One of the best things you can do for your health is to walk more. That may surprise you if you’ve been taught to think that every workout needs to leave you breathless and sweating buckets. But walking can serve as the base of any physical activity program.
If you’re just starting out and finding your groove as an exerciser, you can begin by walking more throughout the week. Walking is also a great addition to an already existing workout routine and can easily be paired with all of your other favorites like yoga, strength training, and HIIT. After all, all you really need to do is tie up your sneakers and get out the door.
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Why is Walking Important?
Walking — when hoofing at a brisk pace — falls into the category of moderate-intensity activity, according to the Centers for Disease Control and Prevention (CDC). You can hit the target of 150 minutes per week (or about 20 minutes each day) with walking.
Meeting physical activity guidelines is associated with cardiorespiratory and muscular fitness, an ability to better perform functional movements during day-to-day tasks (like lugging those heavy grocery bags into your house), climbing your stairs without getting out of breath, and maintaining a healthy weight, notes the Physical Activity Guidelines for Americans from the Department of Health & Human Services. And those are just the short-term benefits. In the long run, you’ll also safeguard your body from a variety of chronic diseases, including heart disease, diabetes, cancer, as well as anxiety, and depression.
What Are The Health Benefits of Walking?
You’ll score head-to-toe benefits from incorporating walking into your every day. For your brain, walking can act as a meditative activity, boost your mood, and decrease your risk of depression. Walking is a good way to protect yourself from heart disease. It helps regulate blood sugar and slashes your odds of developing diabetes in half. And although walking doesn’t strengthen bones directly, it can hone strength and balance to keep you on your feet and fracture-free as you age.
In some instances, more may be better. You’ve no doubt heard that “sitting” is dubbed “the new smoking.” But being active, which includes walking, for 60 to 75 minutes per day can counteract the added health and mortality risks associated with the work-from-your-computer lifestyle that requires sitting for eight hours per day, according to a meta-analysis in The Lancet.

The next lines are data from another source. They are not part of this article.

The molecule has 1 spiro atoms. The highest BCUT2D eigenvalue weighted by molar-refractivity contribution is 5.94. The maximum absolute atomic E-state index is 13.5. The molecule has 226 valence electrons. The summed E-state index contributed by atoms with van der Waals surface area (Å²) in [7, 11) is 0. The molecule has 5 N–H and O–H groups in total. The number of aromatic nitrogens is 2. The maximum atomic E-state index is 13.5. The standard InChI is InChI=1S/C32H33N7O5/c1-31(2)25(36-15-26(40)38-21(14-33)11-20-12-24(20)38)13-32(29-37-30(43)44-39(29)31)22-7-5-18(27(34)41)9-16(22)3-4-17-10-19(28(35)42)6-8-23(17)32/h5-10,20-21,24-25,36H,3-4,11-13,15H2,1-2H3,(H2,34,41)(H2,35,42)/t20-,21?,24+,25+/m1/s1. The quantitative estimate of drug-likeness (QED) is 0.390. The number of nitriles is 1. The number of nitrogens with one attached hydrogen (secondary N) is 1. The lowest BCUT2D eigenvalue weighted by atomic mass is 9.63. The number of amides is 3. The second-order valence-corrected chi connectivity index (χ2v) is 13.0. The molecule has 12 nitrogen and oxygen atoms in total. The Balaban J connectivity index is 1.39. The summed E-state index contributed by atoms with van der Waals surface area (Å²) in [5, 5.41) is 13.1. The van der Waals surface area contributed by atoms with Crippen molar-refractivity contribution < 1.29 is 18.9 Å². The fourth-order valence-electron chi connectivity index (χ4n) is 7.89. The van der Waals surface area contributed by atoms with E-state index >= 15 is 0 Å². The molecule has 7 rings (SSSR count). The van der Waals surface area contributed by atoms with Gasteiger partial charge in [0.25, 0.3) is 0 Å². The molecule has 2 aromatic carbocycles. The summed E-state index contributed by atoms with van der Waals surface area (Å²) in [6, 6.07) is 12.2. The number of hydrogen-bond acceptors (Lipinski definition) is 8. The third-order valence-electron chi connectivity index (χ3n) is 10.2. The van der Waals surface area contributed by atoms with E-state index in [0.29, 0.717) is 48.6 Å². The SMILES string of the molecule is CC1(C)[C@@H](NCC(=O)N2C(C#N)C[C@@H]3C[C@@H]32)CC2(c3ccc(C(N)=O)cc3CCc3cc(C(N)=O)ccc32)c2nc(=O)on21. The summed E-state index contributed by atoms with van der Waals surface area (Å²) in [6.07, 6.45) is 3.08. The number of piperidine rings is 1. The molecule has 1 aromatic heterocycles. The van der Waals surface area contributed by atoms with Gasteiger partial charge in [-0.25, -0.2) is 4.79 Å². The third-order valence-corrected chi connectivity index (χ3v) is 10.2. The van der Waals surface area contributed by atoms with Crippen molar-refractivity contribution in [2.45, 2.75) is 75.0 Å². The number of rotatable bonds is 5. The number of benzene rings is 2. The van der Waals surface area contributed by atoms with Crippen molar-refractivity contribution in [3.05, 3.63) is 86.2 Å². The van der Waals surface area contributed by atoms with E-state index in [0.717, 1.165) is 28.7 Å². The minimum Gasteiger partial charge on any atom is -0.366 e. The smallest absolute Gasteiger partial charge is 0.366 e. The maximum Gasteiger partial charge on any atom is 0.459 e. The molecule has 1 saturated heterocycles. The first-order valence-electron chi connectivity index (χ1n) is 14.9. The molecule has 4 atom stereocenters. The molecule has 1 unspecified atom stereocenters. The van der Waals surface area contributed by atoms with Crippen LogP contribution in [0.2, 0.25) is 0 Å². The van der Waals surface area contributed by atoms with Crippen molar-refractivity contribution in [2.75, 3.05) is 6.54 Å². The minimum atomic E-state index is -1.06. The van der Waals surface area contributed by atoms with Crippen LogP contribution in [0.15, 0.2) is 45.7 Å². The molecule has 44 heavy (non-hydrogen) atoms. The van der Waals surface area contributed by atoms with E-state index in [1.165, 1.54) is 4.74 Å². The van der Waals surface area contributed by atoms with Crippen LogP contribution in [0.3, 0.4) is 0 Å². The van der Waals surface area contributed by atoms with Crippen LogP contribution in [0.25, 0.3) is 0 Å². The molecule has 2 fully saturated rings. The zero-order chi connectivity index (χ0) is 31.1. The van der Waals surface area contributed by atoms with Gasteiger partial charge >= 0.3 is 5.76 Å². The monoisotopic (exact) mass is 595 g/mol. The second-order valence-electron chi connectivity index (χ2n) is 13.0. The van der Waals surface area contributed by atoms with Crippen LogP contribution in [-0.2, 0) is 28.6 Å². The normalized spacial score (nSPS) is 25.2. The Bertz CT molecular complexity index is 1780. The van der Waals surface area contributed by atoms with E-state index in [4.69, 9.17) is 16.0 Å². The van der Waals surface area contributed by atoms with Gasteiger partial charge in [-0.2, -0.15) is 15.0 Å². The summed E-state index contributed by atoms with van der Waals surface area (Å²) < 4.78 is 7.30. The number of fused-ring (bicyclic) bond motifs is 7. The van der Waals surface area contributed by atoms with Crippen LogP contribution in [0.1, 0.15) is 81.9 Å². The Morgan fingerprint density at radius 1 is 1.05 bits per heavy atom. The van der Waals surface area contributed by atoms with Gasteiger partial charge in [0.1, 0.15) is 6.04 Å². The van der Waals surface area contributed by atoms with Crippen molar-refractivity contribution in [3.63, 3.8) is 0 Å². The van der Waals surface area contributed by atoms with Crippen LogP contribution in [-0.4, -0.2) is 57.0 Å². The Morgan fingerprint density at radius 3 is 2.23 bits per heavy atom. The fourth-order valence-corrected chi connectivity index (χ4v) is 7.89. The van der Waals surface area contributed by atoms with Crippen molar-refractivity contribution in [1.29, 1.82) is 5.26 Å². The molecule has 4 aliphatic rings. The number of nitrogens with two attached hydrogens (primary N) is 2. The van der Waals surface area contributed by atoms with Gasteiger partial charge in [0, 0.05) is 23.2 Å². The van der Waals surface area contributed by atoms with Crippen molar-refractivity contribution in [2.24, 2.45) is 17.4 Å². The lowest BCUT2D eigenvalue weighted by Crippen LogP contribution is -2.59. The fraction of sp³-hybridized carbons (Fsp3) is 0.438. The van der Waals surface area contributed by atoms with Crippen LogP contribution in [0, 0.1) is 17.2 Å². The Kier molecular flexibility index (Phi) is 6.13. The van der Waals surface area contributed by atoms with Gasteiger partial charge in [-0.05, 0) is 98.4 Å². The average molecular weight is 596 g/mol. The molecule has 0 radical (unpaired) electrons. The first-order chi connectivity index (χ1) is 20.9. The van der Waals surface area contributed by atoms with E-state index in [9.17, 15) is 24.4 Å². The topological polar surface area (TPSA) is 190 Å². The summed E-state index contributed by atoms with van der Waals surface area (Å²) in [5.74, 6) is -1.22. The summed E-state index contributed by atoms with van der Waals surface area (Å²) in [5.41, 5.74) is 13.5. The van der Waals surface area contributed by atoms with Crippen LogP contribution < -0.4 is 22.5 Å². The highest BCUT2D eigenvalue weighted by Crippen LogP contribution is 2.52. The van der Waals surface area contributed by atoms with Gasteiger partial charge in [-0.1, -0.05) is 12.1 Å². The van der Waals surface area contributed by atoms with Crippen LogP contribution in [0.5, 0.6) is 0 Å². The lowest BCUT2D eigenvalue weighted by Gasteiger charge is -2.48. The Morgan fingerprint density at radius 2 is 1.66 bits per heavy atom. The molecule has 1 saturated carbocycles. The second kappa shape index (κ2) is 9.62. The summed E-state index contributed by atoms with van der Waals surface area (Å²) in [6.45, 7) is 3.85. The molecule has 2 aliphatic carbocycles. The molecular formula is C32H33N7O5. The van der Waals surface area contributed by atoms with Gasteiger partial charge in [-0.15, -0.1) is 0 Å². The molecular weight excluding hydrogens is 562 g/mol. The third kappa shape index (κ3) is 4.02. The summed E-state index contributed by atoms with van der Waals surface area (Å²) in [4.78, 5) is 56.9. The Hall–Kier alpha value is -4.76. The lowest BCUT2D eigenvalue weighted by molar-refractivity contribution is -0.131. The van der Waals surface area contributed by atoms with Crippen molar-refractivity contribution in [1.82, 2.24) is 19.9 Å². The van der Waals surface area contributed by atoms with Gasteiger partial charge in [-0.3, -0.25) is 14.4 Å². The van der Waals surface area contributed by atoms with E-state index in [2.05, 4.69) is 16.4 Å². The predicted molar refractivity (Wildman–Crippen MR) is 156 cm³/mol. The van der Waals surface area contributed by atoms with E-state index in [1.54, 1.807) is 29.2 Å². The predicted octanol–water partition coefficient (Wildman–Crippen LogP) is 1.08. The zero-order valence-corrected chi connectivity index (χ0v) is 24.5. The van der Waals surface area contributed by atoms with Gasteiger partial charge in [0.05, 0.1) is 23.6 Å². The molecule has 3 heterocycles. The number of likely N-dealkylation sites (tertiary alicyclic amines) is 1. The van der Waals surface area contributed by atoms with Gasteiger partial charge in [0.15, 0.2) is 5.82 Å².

What is a Good Walking Routine?
Officially, the CDC recommends aiming for 150 minutes of brisk walking per week. While that’s about 20 minutes per day, you can break that down however works best for your schedule. For instance, if 30-minute walks five days per week are a better fit, then aim there.
“Moderate intensity” or “brisk” is walking at a pace that’s at least 100 steps per minute, according to a study in the British Journal of Sports Medicine.
When planning a walking routine, don’t assume it’s just going to happen or fit into your day. Rather, decide on distinct times you’ll get out there. For example, you might decide to walk your dog as soon as you get up in the morning and get the benefit of the natural light helping you wake up. Or, if you’re still working from home, a quick post-lunch break to go on a walk will help you digest your meal and help you de-stress for the afternoon ahead. After dinner is also a great time for a walk — you can bring your partner or meet up with a friend to catch up on your day.
What are Different Walking Workouts?
One of the huge perks of walking is that you really need nothing to do it. Some comfortable clothes and shoes and you’re good-to-go, making it accessible for everyone at every skill set. If you think that walking is boring, there are so many ways to switch it up, both indoors and out.
Outside, you can use walking poles, which are especially useful if you’re trekking long distances. And don’t forget that hiking is also walking — and you’d probably be surprised at the number of hiking trails around you, even if you live in the city. The changing terrain adds a more difficult element that can recruit your muscles in different ways.
For Serious Mind & Body Perks, Add More Walking to Your Fitness Routine
Whether you decide to walk for 20 minutes per day or break it up into two 10 minute chunks, make it your goal to just get up and walk more! Sprinkle more walking into your fitness routine, and you’re bound to see some impressive mind and body results.
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